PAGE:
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American crow foraging on waste grain

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Morning sunlight on the Chenango River 

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Red-bellied woodpecker feasting on a commercial suet block

Photos by NB Hunter. © All Rights Reserved.

The Winter Solstice

“We cannot stop the winter or the summer from coming. We cannot stop the spring or the fall or make them other than they are. They are gifts from the universe that we cannot refuse. But we can choose what we will contribute to life when each arrives.”     – Gary Zukavteasel16dec168647e5c8x10

“How many lessons of faith and beauty we should lose, if there were no winter in our year!”             – Thomas Wentworth Higginson

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“Kindness is like snow – it beautifies everything it covers.”     – Kahlil Gibran

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“There is a privacy about it which no other season gives you. In spring, summer and fall people sort of have an open season on each other; only in the winter, in the country, can you have longer, quiet stretches when you can savor belonging to yourself.” ― Ruth Stout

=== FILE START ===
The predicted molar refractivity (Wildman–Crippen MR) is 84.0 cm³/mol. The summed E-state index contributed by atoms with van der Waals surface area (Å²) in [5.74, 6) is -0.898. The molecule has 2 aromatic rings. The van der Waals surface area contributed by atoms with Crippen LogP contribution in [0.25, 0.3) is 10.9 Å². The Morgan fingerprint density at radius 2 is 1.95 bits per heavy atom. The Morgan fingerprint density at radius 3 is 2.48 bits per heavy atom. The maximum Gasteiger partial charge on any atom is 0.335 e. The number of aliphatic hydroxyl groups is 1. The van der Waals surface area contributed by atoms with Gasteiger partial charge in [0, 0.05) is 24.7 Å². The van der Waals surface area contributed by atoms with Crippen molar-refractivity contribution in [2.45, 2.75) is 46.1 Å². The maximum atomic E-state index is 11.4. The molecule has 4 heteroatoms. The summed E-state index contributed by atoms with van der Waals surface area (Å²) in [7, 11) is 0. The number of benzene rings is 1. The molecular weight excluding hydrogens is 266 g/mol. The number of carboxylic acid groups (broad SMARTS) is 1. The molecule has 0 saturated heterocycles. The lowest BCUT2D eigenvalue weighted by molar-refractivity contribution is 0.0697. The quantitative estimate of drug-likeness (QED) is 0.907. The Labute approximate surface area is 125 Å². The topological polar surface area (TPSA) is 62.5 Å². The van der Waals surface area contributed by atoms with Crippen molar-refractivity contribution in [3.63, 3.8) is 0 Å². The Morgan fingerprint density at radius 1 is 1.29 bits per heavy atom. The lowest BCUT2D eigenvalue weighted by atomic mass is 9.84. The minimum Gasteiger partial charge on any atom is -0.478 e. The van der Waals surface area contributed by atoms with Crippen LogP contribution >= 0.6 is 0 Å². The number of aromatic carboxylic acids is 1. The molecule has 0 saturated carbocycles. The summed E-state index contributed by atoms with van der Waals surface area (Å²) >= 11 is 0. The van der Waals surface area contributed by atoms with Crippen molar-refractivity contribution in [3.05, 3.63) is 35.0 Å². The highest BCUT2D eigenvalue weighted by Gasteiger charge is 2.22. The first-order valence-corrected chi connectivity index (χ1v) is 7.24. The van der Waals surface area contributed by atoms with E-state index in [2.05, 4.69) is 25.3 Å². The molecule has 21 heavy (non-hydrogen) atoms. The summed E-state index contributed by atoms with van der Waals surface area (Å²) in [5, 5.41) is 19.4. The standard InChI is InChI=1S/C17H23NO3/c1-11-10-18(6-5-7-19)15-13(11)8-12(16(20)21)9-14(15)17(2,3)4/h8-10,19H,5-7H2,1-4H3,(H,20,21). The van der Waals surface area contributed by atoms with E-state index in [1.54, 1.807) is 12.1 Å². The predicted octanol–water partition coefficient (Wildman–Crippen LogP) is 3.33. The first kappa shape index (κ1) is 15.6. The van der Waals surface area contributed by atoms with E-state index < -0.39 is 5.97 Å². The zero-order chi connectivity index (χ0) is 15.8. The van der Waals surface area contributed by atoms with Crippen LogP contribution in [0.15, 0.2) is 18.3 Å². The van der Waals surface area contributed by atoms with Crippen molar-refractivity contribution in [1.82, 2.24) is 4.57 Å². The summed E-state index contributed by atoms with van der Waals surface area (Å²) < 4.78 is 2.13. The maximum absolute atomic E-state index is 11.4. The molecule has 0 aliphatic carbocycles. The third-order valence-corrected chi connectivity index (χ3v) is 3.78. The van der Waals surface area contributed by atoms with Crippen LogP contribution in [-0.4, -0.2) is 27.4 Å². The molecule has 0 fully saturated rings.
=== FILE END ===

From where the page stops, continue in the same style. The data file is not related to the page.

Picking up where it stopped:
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“It is the life of the crystal, the architect of the flake, the fire of the frost, the soul of the sunbeam. This crisp winter air is full of it.”     – John Burroughs

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“When snow falls, nature listens.”     – Antoinette van Kleef

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“What good is the warmth of summer, without the cold of winter to give it sweetness.”            ― John Steinbeck

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“Winter, a lingering season, is a time to gather golden moments, embark upon a sentimental journey, and enjoy every idle hour.”     – John Boswell

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Photos by NB Hunter; taken in Central New York in December, 2016 © All Rights Reserved.

The White Admiral

I often encounter White Admiral butterflies in late spring and summer because we frequent the same habitats: woodlands and associated openings, edges and wet places. The caterpillars feed on willows and aspens, common woody plants in the region.